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  • Writer's pictureDan Beck

4 Questions to Ask Before Starting a Big Data Project: An Accounting Perspective

Updated: Feb 1, 2021

I received an email recently from Harvard Business Review, regarding the four questions to ask before starting a big data project (Use This Framework to Predict the Success of Your Big Data Project,” by Carsten Lund Pedersen and Thomas Ritter).

These questions were:

1. Is your data valuable and rare?

2. Can employees use the data to create solutions on their own?

3. Can your technology actually deliver the solution?

4. Is your solution compliant with laws and ethics?

I thought these were fair questions to ask, but wanted to add a few of my own thoughts as they apply to the accounting industry.

Is your data valuable and rare?

For most firms, you have more than a decade of data. This includes timesheet data, account data, billing data, payment data, tax data, ledger data, CRM data… the list goes on!

The problem is that only a handful of firms actually know what they have! As accountants, we use data to help our clients, but we don’t use our own data to analyse our own businesses??

Most firms can calculate their profitability, but can they do it per client or per job? Do they know how long it takes for clients to return queries? How many times jobs are picked up and put down? Is work being done at the right levels? Would you make different decisions about resource allocation if you had this information at your fingertips?

Most firms have the data to be able to analyse this, but there are gaps in capabilities. The firms who do take the time and effort to analyse are able to make better decisions, and more timely!

Is your data valuable? Yep, but is it rare? On the macro level, probably not, but in relation to a particular client, team or team member, absolutely! Who has a better history of a client, their behaviours and habits than their accountant?

Can employees use the data to create solutions on their own?

This is a great one, and I think important to consider. Intelligence tools that are only usable by a select few create a very reactive process for internal and client improvement. Think about it: you need to change a report to make it specific to a client or a process - if you need to wait a week to get changes made, are you going to use the platform long-term or just find work arounds?

Any Business Intelligence (BI) solution should come with a side of training, and not training on how to use the final platform, but training on how to enhance the solution, how to build and augment. We’ve been using this strategy for the last couple of years - help develop the platform and then provide training on how to augment as part of the project, as this ensures it can continue to be used and improved internally with a guiding hand as necessary.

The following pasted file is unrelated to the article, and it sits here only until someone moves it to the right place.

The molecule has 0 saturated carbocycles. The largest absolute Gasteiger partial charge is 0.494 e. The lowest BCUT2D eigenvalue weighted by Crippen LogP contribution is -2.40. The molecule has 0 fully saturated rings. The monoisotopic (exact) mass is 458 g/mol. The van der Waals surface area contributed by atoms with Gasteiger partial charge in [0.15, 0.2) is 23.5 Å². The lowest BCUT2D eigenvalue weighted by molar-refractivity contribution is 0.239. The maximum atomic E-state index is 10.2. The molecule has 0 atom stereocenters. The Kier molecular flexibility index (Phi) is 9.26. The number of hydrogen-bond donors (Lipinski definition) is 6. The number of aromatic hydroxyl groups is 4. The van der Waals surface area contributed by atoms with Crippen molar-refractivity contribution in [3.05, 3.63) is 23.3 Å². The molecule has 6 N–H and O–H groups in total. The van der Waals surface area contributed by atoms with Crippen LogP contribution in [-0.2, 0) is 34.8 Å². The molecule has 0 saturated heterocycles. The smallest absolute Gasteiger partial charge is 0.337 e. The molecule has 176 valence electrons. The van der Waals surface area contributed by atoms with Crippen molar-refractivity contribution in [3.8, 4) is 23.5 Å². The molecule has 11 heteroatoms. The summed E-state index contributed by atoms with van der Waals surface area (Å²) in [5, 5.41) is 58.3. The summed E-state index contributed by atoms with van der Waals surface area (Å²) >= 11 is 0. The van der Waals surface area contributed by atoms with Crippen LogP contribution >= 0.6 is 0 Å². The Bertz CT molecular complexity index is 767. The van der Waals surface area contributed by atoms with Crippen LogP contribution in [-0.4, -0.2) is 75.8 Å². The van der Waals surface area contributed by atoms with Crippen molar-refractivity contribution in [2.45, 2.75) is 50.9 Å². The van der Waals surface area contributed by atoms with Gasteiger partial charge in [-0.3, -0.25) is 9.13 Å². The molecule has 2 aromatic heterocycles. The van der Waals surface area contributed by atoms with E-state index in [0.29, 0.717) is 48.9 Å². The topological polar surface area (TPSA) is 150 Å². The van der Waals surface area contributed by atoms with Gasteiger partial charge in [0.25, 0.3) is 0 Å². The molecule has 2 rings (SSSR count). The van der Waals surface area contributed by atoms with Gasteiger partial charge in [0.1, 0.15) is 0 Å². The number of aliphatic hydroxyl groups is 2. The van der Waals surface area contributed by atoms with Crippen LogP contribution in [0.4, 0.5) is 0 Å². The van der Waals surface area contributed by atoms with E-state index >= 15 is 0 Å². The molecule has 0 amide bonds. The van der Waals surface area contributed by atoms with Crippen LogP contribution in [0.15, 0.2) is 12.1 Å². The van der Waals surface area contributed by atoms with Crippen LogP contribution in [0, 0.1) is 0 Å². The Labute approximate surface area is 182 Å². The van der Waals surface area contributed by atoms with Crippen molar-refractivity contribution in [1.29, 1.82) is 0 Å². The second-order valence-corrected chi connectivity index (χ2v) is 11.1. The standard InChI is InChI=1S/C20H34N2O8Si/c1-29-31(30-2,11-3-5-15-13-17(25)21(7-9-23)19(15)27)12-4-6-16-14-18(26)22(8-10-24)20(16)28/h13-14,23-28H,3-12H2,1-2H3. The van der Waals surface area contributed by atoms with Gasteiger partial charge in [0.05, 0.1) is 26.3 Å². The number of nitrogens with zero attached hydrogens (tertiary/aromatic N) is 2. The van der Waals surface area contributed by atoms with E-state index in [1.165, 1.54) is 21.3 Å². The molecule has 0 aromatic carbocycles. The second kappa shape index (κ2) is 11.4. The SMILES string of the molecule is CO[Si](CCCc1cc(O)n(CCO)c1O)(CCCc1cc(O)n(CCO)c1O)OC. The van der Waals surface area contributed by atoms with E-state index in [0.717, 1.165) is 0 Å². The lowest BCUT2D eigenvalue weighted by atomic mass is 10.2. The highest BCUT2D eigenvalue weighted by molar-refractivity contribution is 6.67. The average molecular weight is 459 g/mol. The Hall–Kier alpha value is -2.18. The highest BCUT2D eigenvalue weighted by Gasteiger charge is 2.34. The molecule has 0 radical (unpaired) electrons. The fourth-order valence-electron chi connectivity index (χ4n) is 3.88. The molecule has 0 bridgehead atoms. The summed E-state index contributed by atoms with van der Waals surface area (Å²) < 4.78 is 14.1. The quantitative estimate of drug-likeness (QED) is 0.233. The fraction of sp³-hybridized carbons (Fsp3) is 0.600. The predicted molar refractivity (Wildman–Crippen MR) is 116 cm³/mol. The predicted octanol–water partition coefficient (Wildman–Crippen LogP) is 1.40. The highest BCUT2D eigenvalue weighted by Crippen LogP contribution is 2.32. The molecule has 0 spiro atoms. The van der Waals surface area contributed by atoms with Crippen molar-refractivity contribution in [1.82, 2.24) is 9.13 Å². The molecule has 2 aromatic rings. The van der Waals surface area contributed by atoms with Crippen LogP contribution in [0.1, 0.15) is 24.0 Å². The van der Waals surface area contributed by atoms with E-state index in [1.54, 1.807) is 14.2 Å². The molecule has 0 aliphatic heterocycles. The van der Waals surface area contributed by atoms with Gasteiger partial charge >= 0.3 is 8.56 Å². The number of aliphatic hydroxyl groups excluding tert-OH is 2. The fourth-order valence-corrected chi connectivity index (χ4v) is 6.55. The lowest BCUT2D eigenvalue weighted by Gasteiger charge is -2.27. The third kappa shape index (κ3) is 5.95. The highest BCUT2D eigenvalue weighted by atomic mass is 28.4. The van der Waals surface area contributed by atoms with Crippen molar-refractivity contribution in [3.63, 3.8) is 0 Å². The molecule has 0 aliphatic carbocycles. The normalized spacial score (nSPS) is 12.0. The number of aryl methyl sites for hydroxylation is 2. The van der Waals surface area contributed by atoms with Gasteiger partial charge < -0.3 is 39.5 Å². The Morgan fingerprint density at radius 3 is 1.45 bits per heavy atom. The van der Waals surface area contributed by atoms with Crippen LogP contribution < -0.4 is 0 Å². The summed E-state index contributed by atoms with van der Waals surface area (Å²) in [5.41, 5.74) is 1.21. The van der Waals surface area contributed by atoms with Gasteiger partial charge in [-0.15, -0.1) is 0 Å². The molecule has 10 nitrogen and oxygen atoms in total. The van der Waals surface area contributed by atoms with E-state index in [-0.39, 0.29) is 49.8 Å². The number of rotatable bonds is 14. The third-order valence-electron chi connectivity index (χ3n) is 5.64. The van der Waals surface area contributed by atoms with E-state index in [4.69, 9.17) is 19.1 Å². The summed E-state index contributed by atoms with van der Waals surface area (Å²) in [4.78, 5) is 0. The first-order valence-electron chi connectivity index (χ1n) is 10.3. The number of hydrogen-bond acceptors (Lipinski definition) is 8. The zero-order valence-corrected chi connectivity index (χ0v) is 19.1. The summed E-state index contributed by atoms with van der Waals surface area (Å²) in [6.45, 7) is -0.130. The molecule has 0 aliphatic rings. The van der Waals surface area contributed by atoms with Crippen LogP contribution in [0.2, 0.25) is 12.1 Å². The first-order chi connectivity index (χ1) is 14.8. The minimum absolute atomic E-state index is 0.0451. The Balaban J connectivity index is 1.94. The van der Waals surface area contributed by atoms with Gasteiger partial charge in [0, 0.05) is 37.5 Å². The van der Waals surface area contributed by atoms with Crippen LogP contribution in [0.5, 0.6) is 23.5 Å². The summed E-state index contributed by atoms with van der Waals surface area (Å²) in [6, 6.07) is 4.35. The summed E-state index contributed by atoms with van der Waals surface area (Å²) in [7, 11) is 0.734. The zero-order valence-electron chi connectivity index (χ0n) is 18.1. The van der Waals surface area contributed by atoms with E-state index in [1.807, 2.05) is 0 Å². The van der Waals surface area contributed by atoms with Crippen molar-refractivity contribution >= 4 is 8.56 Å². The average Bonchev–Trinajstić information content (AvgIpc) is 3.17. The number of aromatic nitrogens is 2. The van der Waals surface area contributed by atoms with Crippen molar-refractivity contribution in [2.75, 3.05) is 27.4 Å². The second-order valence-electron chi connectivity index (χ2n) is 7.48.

Can your technology actually deliver the solution?

There are so many BI platforms offering different levels of functional complexity, and the solutions required by clients have varying levels of difficulty. This makes it hard to obtain a working demonstration of your specific solution and not just a Proof of Concept (POC). However, most reputable providers will be able to demonstrate how they have worked with similar situations and apply them to your own.

Another issue is the longevity of the potential technology. Is it custom-built? Is it built from off-the-shelf components? Are there other third parties that can help you with the solution to minimise risk?

Is your solution compliant with laws and ethics?

If you want to understand why this is important, read this article about Target and the use of business intelligence: How Target Figured Out A Teen Girl Was Pregnant Before Her Father Did - Forbes

Just because you can, doesn’t mean you should, and the article linked above makes it really clear why this should be a consideration for every project.

So how do you get started?

Always start with strategy. What is your intent, and what is the ROI of the project? What is the payoff and the impact for your business?

The easiest and most comprehensive way is for PT 2.0 to help your team with the strategy, planning and ROI, and if it all stacks up we can then help you build the solution and train your team on how to use and extend the solution themselves. We work with dozens of firms across Australia and New Zealand on reporting, analytics and data integrity, so please reach out if there is anything we can assist you with.


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